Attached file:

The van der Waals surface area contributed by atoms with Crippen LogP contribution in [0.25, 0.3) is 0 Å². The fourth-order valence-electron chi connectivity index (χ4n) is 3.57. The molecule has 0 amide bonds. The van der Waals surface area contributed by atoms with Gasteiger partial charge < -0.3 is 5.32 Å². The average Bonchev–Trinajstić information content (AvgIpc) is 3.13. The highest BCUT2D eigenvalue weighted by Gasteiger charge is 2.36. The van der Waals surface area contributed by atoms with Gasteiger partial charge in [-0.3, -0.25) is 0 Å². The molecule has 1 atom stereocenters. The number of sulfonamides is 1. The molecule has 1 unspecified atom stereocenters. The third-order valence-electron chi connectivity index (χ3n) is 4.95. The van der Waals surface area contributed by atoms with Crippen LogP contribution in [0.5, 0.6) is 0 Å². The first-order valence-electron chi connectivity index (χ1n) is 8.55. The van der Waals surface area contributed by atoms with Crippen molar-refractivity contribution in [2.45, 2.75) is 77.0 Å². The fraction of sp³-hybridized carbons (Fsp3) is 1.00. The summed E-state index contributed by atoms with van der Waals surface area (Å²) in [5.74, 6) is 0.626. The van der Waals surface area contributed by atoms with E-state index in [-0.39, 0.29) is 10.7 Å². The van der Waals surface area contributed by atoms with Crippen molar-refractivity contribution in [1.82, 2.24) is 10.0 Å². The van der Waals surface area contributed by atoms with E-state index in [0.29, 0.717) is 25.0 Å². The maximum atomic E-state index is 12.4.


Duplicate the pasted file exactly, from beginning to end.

The van der Waals surface area contributed by atoms with Crippen LogP contribution in [0.25, 0.3) is 0 Å². The fourth-order valence-electron chi connectivity index (χ4n) is 3.57. The molecule has 0 amide bonds. The van der Waals surface area contributed by atoms with Gasteiger partial charge < -0.3 is 5.32 Å². The average Bonchev–Trinajstić information content (AvgIpc) is 3.13. The highest BCUT2D eigenvalue weighted by Gasteiger charge is 2.36. The van der Waals surface area contributed by atoms with Gasteiger partial charge in [-0.3, -0.25) is 0 Å². The molecule has 1 atom stereocenters. The number of sulfonamides is 1. The molecule has 1 unspecified atom stereocenters. The third-order valence-electron chi connectivity index (χ3n) is 4.95. The van der Waals surface area contributed by atoms with Crippen LogP contribution in [0.5, 0.6) is 0 Å². The first-order valence-electron chi connectivity index (χ1n) is 8.55. The van der Waals surface area contributed by atoms with Crippen molar-refractivity contribution in [2.45, 2.75) is 77.0 Å². The fraction of sp³-hybridized carbons (Fsp3) is 1.00. The summed E-state index contributed by atoms with van der Waals surface area (Å²) in [5.74, 6) is 0.626. The van der Waals surface area contributed by atoms with E-state index in [-0.39, 0.29) is 10.7 Å². The van der Waals surface area contributed by atoms with Crippen molar-refractivity contribution in [1.82, 2.24) is 10.0 Å². The van der Waals surface area contributed by atoms with E-state index in [0.29, 0.717) is 25.0 Å². The maximum atomic E-state index is 12.4.